Reputation
Next tag badge:
989/1000 score
359/200 answers
Badges
24 302 601
Newest
 Necromancer
Impact
~6.1m people reached

3h
comment Counting matchings, the modern way
Line up the people in order of student number. The first person in the list chooses a mate, and they flip a coin to decide who will be the bride. The first person not so far chosen does the same, and so on. So we get $(2k-1)(2)(2k-3)(2)\dots$.
4h
comment Find $E(X_1X_2 \mid X_2 X_3)$ for i.i.d. symmetric Bernoulli random variables $X_k$
Note that $X_2X_3$ is irrelevant.
4h
revised When randomly distributing n points amongst m people, what are the odds that one certain person will get a certain amount of points?
added 121 characters in body
4h
answered When randomly distributing n points amongst m people, what are the odds that one certain person will get a certain amount of points?
4h
comment Stating the induction hypothesis
I would strongly avoid 3). To me it says assume there exists an $n$ such that $\dots$. Then $n$ has been quantified away and is no longer free. Something like suppose that $k$ is a natural number such that $\dots$ seems fine.
6h
comment Probability, expected frequency and resultant distribution skewed or not?
What has mean $2$? I suspect the problem has been incompletely transcribed.
8h
comment defective component and probability
Part (a) is entirely different from your previous question. Here the superscript $C$ (which should probably be $c$) refers to the complement and not to the event $C$. In particular, the first equality is true. (The second is not.)
10h
comment Finding conditional probability using Baytes formula
$\Pr(B|A_2)=0.03$.
10h
comment Find elements $x,y$ where $x\ne \pm1$ and $y\ne \pm 1$ in the field $\mathbb{Q}(\sqrt{5})$ satisfying $xy=19$.
Trivial in the field. In the ring of integers of this field, use $8+3\sqrt{5}$ and its conjugate.
10h
comment What is the maximum value of $M$ when $T$ is set of $\{2,4,8,16,… 2^n\}$ and $S$ is subset of $T$ by given conditions
If you are using $2^n-2$, and $n\ge 3$, the maximum number of numbers in $T$ such that no sum of two is greater than $2^n-2$ is $n-1$. The biggest set $S$ uses everybody but $2^n$ Your "let $m$ be $M$ number" is not clear. And the entire problem, as written, is far too easy. I wonder whether it was originally not in English, and got mistranslated.
16h
comment What is the maximum value of $M$ when $T$ is set of $\{2,4,8,16,… 2^n\}$ and $S$ is subset of $T$ by given conditions
But later in the post you added three, and then four. And the two you added was for the case $n=2$, and my comment above said explicitly $n\ge 3$.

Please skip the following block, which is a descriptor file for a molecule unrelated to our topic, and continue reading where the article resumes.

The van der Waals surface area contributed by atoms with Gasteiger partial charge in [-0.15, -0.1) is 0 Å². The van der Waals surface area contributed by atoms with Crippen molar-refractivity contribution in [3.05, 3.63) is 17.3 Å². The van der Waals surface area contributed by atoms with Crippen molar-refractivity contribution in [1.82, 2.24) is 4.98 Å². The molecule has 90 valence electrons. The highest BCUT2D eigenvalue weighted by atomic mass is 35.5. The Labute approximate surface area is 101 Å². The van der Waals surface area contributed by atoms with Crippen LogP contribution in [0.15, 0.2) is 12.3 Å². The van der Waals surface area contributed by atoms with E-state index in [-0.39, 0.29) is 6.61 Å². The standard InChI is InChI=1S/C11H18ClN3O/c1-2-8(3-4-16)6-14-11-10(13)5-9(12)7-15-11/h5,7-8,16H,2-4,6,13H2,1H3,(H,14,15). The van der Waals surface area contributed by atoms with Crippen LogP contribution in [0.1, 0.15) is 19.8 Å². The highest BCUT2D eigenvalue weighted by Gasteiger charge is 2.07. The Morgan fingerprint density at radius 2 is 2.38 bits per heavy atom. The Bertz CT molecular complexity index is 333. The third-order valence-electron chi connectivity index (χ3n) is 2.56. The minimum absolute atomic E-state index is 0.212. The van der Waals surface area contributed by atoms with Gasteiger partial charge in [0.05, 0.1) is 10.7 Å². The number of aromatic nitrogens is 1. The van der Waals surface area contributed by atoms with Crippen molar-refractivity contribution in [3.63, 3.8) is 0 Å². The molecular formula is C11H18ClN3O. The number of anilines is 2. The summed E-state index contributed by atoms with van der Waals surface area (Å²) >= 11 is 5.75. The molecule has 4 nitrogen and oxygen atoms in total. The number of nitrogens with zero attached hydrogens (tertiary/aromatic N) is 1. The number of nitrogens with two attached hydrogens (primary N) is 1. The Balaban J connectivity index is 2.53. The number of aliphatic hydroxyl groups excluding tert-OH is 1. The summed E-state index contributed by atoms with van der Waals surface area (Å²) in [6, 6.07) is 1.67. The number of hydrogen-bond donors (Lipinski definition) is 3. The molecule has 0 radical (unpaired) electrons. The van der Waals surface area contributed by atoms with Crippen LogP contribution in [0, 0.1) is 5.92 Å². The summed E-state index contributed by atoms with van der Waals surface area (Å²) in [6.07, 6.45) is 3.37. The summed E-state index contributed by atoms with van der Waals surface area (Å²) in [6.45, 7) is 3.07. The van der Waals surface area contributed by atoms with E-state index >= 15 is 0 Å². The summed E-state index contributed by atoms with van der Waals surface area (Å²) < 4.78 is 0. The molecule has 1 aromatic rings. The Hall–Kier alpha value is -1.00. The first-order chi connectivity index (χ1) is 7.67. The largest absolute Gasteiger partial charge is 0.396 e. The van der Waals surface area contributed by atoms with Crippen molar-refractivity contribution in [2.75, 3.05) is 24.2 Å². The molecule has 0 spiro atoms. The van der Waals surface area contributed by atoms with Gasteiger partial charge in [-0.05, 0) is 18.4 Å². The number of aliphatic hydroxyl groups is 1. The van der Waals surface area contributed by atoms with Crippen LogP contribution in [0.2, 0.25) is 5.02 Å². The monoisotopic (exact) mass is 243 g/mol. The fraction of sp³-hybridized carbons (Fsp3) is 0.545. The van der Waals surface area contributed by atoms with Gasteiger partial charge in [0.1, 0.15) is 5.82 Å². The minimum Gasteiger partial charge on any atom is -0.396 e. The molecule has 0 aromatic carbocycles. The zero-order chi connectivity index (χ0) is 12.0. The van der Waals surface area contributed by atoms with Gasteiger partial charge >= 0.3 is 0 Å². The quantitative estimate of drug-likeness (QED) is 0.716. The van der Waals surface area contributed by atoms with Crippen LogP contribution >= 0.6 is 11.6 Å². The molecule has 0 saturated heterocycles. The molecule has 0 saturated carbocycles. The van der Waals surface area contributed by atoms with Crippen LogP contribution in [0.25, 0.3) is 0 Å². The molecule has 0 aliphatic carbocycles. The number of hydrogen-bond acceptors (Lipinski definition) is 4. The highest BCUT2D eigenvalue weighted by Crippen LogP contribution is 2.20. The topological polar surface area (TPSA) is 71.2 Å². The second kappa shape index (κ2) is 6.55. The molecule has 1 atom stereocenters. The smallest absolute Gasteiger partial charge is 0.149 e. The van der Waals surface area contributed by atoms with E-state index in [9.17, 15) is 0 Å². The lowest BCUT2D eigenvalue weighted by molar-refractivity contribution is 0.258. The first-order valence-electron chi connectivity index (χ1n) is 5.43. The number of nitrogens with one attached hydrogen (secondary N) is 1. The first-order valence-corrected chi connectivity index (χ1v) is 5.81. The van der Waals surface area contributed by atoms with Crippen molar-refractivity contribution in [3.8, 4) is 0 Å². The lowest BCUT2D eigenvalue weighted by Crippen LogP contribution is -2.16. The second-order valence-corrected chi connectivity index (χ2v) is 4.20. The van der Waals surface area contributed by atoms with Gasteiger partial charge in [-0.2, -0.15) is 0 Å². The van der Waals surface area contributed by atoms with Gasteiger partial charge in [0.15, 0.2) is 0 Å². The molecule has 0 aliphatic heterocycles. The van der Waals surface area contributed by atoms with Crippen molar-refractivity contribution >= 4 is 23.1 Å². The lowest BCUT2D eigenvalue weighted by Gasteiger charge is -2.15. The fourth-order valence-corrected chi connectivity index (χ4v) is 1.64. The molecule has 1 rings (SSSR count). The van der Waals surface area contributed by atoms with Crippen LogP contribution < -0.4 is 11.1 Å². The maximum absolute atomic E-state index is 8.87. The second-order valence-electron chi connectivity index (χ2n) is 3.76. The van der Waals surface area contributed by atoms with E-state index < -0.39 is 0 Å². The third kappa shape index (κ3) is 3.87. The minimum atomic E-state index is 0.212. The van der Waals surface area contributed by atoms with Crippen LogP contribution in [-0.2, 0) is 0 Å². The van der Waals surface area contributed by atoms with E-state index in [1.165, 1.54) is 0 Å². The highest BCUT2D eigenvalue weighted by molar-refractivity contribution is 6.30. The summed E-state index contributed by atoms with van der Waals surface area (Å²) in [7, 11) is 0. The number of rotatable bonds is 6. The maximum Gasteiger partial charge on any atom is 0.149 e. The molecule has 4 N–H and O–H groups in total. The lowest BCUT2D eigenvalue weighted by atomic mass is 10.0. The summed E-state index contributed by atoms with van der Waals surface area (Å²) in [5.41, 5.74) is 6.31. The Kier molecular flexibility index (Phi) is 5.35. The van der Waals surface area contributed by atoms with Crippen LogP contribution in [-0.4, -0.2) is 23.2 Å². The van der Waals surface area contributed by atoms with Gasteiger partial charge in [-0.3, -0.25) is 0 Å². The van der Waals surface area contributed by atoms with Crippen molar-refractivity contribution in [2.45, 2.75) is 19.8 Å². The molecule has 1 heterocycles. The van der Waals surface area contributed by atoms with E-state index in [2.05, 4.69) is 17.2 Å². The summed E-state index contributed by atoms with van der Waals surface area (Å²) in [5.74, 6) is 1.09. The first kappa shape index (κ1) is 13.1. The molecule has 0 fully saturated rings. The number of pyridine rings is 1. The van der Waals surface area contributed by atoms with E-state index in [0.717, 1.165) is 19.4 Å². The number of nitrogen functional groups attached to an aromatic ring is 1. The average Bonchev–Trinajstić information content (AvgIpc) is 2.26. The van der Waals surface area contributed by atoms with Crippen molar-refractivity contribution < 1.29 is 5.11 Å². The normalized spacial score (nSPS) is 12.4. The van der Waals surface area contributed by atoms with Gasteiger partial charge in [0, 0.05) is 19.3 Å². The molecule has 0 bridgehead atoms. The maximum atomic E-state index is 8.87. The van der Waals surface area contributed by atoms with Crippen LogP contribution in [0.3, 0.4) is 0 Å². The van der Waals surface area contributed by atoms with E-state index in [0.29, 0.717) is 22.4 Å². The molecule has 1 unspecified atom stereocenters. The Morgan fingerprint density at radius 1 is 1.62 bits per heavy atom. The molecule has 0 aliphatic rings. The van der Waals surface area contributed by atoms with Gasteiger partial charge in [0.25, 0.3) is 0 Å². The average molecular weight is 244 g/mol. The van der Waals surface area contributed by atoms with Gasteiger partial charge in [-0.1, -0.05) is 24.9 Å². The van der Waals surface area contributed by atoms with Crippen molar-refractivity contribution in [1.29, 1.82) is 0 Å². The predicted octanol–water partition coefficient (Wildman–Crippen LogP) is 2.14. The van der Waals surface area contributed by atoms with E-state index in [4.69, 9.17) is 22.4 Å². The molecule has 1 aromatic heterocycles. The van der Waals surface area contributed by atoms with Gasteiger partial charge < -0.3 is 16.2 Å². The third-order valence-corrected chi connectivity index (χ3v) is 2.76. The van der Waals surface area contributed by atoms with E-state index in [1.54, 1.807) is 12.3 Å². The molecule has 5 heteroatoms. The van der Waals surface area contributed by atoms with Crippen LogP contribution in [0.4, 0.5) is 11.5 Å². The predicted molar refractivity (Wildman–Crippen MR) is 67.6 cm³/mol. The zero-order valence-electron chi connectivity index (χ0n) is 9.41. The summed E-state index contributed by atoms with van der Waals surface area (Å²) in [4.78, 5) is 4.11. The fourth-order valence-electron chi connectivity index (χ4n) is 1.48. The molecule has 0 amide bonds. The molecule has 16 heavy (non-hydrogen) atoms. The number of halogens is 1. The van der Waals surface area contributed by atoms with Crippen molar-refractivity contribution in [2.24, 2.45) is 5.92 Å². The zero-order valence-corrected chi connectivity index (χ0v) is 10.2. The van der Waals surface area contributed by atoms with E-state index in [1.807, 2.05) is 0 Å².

19h
comment Straight Lines and Cordinate Geometry
$(x-1)^2+(y-2)^2+(x-3)^2+(y-4)^2=25$. Expand, and compare with the given equation.
19h
comment What is the maximum value of $M$ when $T$ is set of $\{2,4,8,16,… 2^n\}$ and $S$ is subset of $T$ by given conditions
The problem says the sum of no two elements of $S$ is greater than (I think now) $2^n-2$. That just means (for $n\ge 3$) that we must leave out $2^n$, all the others can be allowed into $S$. Too simple!
19h
comment What is the maximum value of $M$ when $T$ is set of $\{2,4,8,16,… 2^n\}$ and $S$ is subset of $T$ by given conditions
I assumed you meant $2^{n-2}$. Then it is $5$. But maybe you meant $2^n-2$. Then the answer is different, but looking at a few examples will give it to you.
20h
comment What is the maximum value of $M$ when $T$ is set of $\{2,4,8,16,… 2^n\}$ and $S$ is subset of $T$ by given conditions
Let $n=8$, so we are looking at $2,4,8,16,32,64,128,256$. Note that $256$ can't be in $S$, neither can $128$, neither can $64$, but everybody else can be.
20h
comment Right triangle trigonometry help?
By similar triangles $a/d=200/150$.
20h
comment How can I prove $e^{i\theta}=\cos\theta+i\sin\theta$?
One way is to use power series.
20h
comment Closed-form expression for $\binom{n}{1}+3\binom{n}{3}+5\binom{n}{5}+\cdots$
A full solution that uses that has been posted.
20h
comment Closed-form expression for $\binom{n}{1}+3\binom{n}{3}+5\binom{n}{5}+\cdots$
Note that for example $5\binom{n}{5}=n\binom{n-1}{4}$.
20h
comment Proving inequalities with the Archmedian property
If $\epsilon$ is positive then $\frac{1}{n}\lt \epsilon$ if and only if $n\gt \frac{1}{\epsilon}$.